Thursday, September 30, 2010

3 Killed at a Court in Jakarta

Three men were killed in a clash between two rival ethnic gangs, from Flores and Ambon, in front of the South Jakarta District Court yesterday afternoon, 

This bloody clash was an escalation of clash between both gangs at the same Court last week, in a trial of two men accused of killing two men of  rival gang at the Blowfish Nightclub in Jakarta on 24 April 2010.
After that trial, both suspects were attacked by the rival gang, although they were guarded by the Police.

According to the news media, there were hundreds of members of the feuding gangs using firearms, knives and machetes, compared to the Police who were only equipped with shields and rubber sticks.
Beside three dead, twelve men were also wounded in the clash, including three Police officers.

The Police plan to change the venue for next sessions trial of the Case, so as to prevent similar incident.

Considering that both gangs have already clashed one week before, I felt that the bloody clash should not have happened if the Police have taken much better precautionary actions to prevent it.
Especially that earlier in the morning the same Court has tried the very high profile case of former Chief of Detectives of the national Police Cmnr. Gen. Susno Duaji. 

Detailed media reports can be found below :
Kasus Blowfish (Kompas)
Three Killed in South Jakarta Blowfish Trial Brawl : Police (The Jakarta Globe) 
Ampera clash unpredictable: City Police (The Jakarta Post)

Photo : Compliment of Kompas.

Monday, September 27, 2010

Political Advisors

The liberal democratic system adopted by Indonesia since May 1998 required members of the national and regional parliaments as well as heads of province/regions to be elected directly by people.

As a consequence of the direct elections, every candidates must be very popular and liked by people who are eligible to vote in the elections. For this purpose, many candidates hired political advisors to help increase popularity.

Unfortunately, many of the advice given by those advisers were not workable, this can be seen from the facts that most candidates failed in the elections.

In this regards, I would like to share an interesting article written by a PR expert in Indonesia i.e. Unspun, on his blog http: // (below).

Echo chamber political advisors

September 26th, 2010 

You have to wonder at the quality of political advisors in this country. Sometimes, you wonder if  they understand politics at all, in spite of their much vaunted reputations as consummate image makers.

The latest victim of bad political advice is Sandiaga Uno, the clean-cut and sensitive looking candidate for the Kadin chairmanship. As we all now know, Sandiaga did not even go into the second round of voting on Saturday night. He came in a distant third in a field of five candidates. This is a shame as someone with Sandiaga’s image and reputation deserves better and his Indonesia Setara campaign had tapped into a strong undercurrent in society (for a first hand report go here).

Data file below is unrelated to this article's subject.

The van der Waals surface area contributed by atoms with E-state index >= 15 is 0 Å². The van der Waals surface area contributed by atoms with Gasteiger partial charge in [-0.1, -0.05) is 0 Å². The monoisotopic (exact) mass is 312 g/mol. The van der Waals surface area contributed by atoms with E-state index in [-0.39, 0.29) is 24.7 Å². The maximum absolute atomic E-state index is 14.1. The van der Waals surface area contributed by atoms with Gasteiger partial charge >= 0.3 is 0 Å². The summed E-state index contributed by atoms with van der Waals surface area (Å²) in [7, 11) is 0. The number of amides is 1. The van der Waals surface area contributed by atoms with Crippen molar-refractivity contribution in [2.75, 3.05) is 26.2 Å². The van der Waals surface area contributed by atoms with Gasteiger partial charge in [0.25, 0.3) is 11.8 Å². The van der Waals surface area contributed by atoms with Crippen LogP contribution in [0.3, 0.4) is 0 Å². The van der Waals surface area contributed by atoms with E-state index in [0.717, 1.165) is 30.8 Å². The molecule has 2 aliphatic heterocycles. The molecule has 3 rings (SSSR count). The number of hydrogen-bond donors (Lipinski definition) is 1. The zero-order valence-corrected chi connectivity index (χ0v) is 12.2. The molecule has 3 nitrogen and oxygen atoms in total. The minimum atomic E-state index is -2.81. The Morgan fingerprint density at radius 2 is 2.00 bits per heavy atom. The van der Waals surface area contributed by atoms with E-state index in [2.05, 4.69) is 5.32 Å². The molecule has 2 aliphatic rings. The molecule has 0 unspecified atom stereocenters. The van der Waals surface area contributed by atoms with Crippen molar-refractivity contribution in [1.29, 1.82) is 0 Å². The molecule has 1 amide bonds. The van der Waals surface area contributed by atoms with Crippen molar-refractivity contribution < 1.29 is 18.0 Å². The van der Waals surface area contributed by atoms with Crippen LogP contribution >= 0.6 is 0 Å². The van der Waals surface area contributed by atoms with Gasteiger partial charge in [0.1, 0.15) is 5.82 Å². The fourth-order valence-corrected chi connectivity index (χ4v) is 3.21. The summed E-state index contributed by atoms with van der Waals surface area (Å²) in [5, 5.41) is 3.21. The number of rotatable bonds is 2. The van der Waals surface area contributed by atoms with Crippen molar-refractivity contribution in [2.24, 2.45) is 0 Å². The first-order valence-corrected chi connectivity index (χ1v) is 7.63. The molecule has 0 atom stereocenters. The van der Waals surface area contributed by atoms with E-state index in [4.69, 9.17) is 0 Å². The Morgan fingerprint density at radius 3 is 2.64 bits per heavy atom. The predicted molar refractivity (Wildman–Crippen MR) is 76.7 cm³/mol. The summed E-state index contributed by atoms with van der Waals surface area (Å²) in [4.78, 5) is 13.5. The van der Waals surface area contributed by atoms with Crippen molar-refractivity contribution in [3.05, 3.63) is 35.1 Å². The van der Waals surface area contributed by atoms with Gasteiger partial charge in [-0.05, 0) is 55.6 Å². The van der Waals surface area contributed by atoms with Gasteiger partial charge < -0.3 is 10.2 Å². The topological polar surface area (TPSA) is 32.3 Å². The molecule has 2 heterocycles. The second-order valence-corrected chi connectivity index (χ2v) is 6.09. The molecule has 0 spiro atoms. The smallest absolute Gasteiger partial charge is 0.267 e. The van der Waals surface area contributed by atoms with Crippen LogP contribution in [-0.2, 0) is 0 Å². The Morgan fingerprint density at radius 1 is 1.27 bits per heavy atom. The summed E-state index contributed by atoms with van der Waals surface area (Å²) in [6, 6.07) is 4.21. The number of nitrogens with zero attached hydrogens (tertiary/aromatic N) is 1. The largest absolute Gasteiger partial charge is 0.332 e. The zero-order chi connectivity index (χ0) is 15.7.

Political analysts will point out many reasons why Sandiaga did not win, chief of them because of alleged massive vote buying at the business caucus. It may have been so but that’s not so much Unspun‘s concern, which is more on Sandiaga’s political communications. Here, he bombed out with the online community on Wednesday night last week when he invited a group of bloggers to witness ostensibly the launch of his Indonesia Setara campaign.

The bloggers went there to witness the launch of the campaign and a chance to speak personally to Sandiaga but when they got there they felt duped because the event was actually an announcement of his campaign for the Kadin charimanship. The bloggers also felt doubly duped when they were shoved a press release claiming that “hundreds of technopreneurs and bloggers endorsed his candidacy for Kadin chairmanship”.

And to add insult to injury, the liaison officer later offered envelops of money to the bloggers. Within minutes, the bloggers who were there started Tweeting critically about Sandiaga and Indonesia Setara. When uberblogger Twitterer and blogger Ndoro Kakung joined in the conversation, what could be assured was that hundreds, if not thousands, of Tweeps got to know of these shenanigans.

The result was potential damage to Sandiaga’s heretofore pristine image. Did it affect his chances at the Kadin chairmanship election?

Unlikely if you look at the Kadin voting structure:

At the Kadin caucus, the decision makers are a small group. The power to vote the next chairman resides in each of Kadin’s 33 regional chapters that are entitled to three votes each. Another 30 votes are divided among Indonesia’s 180 business associations, grouped into 12 sectors.

What are the chances of these delegates being influenced by what goes on in the Blogosphere and Twitterland? Theirs is a world where influence is secured, traded and lost in smoke-filled hotel rooms and suites in Hotel Mulia. Practical considerations – some say money – but certainly political favors and alliances are the currency among these guys and gals, not something as ephemeral as reutations shaped in the ether of online communications. It is no accident that Indonesia does not have the equivalent of a Huffington Post or any prominent political bloggers.